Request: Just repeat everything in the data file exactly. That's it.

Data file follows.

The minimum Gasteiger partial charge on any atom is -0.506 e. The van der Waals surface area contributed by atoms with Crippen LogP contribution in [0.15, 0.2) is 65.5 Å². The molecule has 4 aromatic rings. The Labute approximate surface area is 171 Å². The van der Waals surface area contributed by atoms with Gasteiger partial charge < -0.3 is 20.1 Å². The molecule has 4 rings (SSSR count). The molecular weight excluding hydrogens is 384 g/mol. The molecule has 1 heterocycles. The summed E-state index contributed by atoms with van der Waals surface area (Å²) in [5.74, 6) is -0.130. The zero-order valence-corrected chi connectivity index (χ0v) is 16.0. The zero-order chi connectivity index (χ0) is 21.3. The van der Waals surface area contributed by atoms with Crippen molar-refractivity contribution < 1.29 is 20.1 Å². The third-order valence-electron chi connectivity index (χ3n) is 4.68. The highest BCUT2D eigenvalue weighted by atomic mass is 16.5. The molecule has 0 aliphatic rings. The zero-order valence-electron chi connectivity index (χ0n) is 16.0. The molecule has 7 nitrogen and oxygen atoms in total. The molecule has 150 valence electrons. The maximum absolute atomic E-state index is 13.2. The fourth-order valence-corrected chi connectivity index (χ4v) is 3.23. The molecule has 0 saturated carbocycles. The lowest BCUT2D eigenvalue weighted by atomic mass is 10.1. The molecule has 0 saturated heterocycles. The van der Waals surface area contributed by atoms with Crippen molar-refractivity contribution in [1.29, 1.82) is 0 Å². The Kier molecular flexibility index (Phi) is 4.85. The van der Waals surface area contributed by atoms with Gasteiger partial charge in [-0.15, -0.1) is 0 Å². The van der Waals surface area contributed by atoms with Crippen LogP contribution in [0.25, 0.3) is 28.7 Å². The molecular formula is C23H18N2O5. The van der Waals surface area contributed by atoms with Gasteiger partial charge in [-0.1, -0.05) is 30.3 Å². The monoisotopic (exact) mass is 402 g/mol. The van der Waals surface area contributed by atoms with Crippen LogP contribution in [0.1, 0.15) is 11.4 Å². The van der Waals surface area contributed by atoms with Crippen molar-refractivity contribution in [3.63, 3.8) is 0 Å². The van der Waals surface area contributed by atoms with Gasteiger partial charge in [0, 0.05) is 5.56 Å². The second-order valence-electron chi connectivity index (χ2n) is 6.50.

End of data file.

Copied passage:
The minimum Gasteiger partial charge on any atom is -0.506 e. The van der Waals surface area contributed by atoms with Crippen LogP contribution in [0.15, 0.2) is 65.5 Å². The molecule has 4 aromatic rings. The Labute approximate surface area is 171 Å². The van der Waals surface area contributed by atoms with Gasteiger partial charge < -0.3 is 20.1 Å². The molecule has 4 rings (SSSR count). The molecular weight excluding hydrogens is 384 g/mol. The molecule has 1 heterocycles. The summed E-state index contributed by atoms with van der Waals surface area (Å²) in [5.74, 6) is -0.130. The zero-order valence-corrected chi connectivity index (χ0v) is 16.0. The zero-order chi connectivity index (χ0) is 21.3. The van der Waals surface area contributed by atoms with Crippen molar-refractivity contribution < 1.29 is 20.1 Å². The third-order valence-electron chi connectivity index (χ3n) is 4.68. The highest BCUT2D eigenvalue weighted by atomic mass is 16.5. The molecule has 0 aliphatic rings. The zero-order valence-electron chi connectivity index (χ0n) is 16.0. The molecule has 7 nitrogen and oxygen atoms in total. The molecule has 150 valence electrons. The maximum absolute atomic E-state index is 13.2. The fourth-order valence-corrected chi connectivity index (χ4v) is 3.23. The molecule has 0 saturated carbocycles. The lowest BCUT2D eigenvalue weighted by atomic mass is 10.1. The molecule has 0 saturated heterocycles. The van der Waals surface area contributed by atoms with Crippen molar-refractivity contribution in [1.29, 1.82) is 0 Å². The Kier molecular flexibility index (Phi) is 4.85. The van der Waals surface area contributed by atoms with Gasteiger partial charge in [-0.15, -0.1) is 0 Å². The van der Waals surface area contributed by atoms with Crippen LogP contribution in [0.25, 0.3) is 28.7 Å². The molecular formula is C23H18N2O5. The van der Waals surface area contributed by atoms with Gasteiger partial charge in [-0.1, -0.05) is 30.3 Å². The monoisotopic (exact) mass is 402 g/mol. The van der Waals surface area contributed by atoms with Crippen LogP contribution in [0.1, 0.15) is 11.4 Å². The van der Waals surface area contributed by atoms with Crippen molar-refractivity contribution in [3.63, 3.8) is 0 Å². The van der Waals surface area contributed by atoms with Gasteiger partial charge in [0, 0.05) is 5.56 Å². The second-order valence-electron chi connectivity index (χ2n) is 6.50.